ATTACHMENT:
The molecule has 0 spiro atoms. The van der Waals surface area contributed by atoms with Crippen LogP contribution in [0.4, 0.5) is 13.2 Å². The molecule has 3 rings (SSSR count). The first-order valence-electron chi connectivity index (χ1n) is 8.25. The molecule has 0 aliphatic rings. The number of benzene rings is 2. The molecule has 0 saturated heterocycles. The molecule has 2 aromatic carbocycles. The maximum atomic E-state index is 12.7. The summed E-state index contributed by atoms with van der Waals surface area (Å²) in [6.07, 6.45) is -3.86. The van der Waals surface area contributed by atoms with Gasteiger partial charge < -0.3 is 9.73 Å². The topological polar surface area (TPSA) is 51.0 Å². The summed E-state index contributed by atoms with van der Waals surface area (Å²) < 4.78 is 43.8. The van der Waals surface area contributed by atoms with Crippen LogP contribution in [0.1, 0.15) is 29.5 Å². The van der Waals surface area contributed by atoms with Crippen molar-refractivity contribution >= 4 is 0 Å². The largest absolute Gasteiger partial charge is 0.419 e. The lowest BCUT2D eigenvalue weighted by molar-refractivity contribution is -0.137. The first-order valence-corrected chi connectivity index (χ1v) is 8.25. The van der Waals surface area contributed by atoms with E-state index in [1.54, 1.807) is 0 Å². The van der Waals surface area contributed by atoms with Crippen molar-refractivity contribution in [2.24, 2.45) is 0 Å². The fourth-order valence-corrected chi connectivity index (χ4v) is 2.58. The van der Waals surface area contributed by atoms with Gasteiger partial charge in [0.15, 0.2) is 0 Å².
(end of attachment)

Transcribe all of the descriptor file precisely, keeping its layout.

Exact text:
The molecule has 0 spiro atoms. The van der Waals surface area contributed by atoms with Crippen LogP contribution in [0.4, 0.5) is 13.2 Å². The molecule has 3 rings (SSSR count). The first-order valence-electron chi connectivity index (χ1n) is 8.25. The molecule has 0 aliphatic rings. The number of benzene rings is 2. The molecule has 0 saturated heterocycles. The molecule has 2 aromatic carbocycles. The maximum atomic E-state index is 12.7. The summed E-state index contributed by atoms with van der Waals surface area (Å²) in [6.07, 6.45) is -3.86. The van der Waals surface area contributed by atoms with Gasteiger partial charge < -0.3 is 9.73 Å². The topological polar surface area (TPSA) is 51.0 Å². The summed E-state index contributed by atoms with van der Waals surface area (Å²) < 4.78 is 43.8. The van der Waals surface area contributed by atoms with Crippen LogP contribution in [0.1, 0.15) is 29.5 Å². The van der Waals surface area contributed by atoms with Crippen molar-refractivity contribution >= 4 is 0 Å². The largest absolute Gasteiger partial charge is 0.419 e. The lowest BCUT2D eigenvalue weighted by molar-refractivity contribution is -0.137. The first-order valence-corrected chi connectivity index (χ1v) is 8.25. The van der Waals surface area contributed by atoms with E-state index in [1.54, 1.807) is 0 Å². The van der Waals surface area contributed by atoms with Crippen molar-refractivity contribution in [2.24, 2.45) is 0 Å². The fourth-order valence-corrected chi connectivity index (χ4v) is 2.58. The van der Waals surface area contributed by atoms with Gasteiger partial charge in [0.15, 0.2) is 0 Å².